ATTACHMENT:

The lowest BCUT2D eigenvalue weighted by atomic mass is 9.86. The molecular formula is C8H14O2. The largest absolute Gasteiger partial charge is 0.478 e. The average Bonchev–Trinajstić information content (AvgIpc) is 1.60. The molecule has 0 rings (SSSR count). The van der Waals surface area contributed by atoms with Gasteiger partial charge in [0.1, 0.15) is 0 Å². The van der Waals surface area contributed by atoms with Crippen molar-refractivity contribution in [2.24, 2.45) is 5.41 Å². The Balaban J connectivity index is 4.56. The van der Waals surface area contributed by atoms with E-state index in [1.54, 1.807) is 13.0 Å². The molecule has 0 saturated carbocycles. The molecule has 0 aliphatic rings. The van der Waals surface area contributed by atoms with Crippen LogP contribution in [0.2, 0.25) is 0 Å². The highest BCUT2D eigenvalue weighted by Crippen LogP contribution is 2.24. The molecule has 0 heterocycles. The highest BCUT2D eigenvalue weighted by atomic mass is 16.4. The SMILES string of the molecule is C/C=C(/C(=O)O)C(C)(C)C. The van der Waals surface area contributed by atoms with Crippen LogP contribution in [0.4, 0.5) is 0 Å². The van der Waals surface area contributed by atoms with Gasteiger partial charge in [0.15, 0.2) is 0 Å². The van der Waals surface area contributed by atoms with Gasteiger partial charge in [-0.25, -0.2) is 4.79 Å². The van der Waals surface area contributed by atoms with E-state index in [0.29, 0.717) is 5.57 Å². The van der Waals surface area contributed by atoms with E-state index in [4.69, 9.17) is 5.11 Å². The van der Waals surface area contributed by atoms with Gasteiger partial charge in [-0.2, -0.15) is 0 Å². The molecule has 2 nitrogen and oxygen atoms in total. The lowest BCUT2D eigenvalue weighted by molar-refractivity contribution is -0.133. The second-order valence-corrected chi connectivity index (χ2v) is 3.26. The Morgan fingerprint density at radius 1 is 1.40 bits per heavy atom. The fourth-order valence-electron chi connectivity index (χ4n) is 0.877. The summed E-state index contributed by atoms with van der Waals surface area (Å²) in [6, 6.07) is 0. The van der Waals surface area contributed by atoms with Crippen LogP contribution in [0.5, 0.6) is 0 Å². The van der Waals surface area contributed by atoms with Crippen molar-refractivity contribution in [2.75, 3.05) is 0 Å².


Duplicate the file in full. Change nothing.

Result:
The lowest BCUT2D eigenvalue weighted by atomic mass is 9.86. The molecular formula is C8H14O2. The largest absolute Gasteiger partial charge is 0.478 e. The average Bonchev–Trinajstić information content (AvgIpc) is 1.60. The molecule has 0 rings (SSSR count). The van der Waals surface area contributed by atoms with Gasteiger partial charge in [0.1, 0.15) is 0 Å². The van der Waals surface area contributed by atoms with Crippen molar-refractivity contribution in [2.24, 2.45) is 5.41 Å². The Balaban J connectivity index is 4.56. The van der Waals surface area contributed by atoms with E-state index in [1.54, 1.807) is 13.0 Å². The molecule has 0 saturated carbocycles. The molecule has 0 aliphatic rings. The van der Waals surface area contributed by atoms with Crippen LogP contribution in [0.2, 0.25) is 0 Å². The highest BCUT2D eigenvalue weighted by Crippen LogP contribution is 2.24. The molecule has 0 heterocycles. The highest BCUT2D eigenvalue weighted by atomic mass is 16.4. The SMILES string of the molecule is C/C=C(/C(=O)O)C(C)(C)C. The van der Waals surface area contributed by atoms with Crippen LogP contribution in [0.4, 0.5) is 0 Å². The van der Waals surface area contributed by atoms with Gasteiger partial charge in [0.15, 0.2) is 0 Å². The van der Waals surface area contributed by atoms with Gasteiger partial charge in [-0.25, -0.2) is 4.79 Å². The van der Waals surface area contributed by atoms with E-state index in [0.29, 0.717) is 5.57 Å². The van der Waals surface area contributed by atoms with E-state index in [4.69, 9.17) is 5.11 Å². The van der Waals surface area contributed by atoms with Gasteiger partial charge in [-0.2, -0.15) is 0 Å². The molecule has 2 nitrogen and oxygen atoms in total. The lowest BCUT2D eigenvalue weighted by molar-refractivity contribution is -0.133. The second-order valence-corrected chi connectivity index (χ2v) is 3.26. The Morgan fingerprint density at radius 1 is 1.40 bits per heavy atom. The fourth-order valence-electron chi connectivity index (χ4n) is 0.877. The summed E-state index contributed by atoms with van der Waals surface area (Å²) in [6, 6.07) is 0. The van der Waals surface area contributed by atoms with Crippen LogP contribution in [0.5, 0.6) is 0 Å². The van der Waals surface area contributed by atoms with Crippen molar-refractivity contribution in [2.75, 3.05) is 0 Å².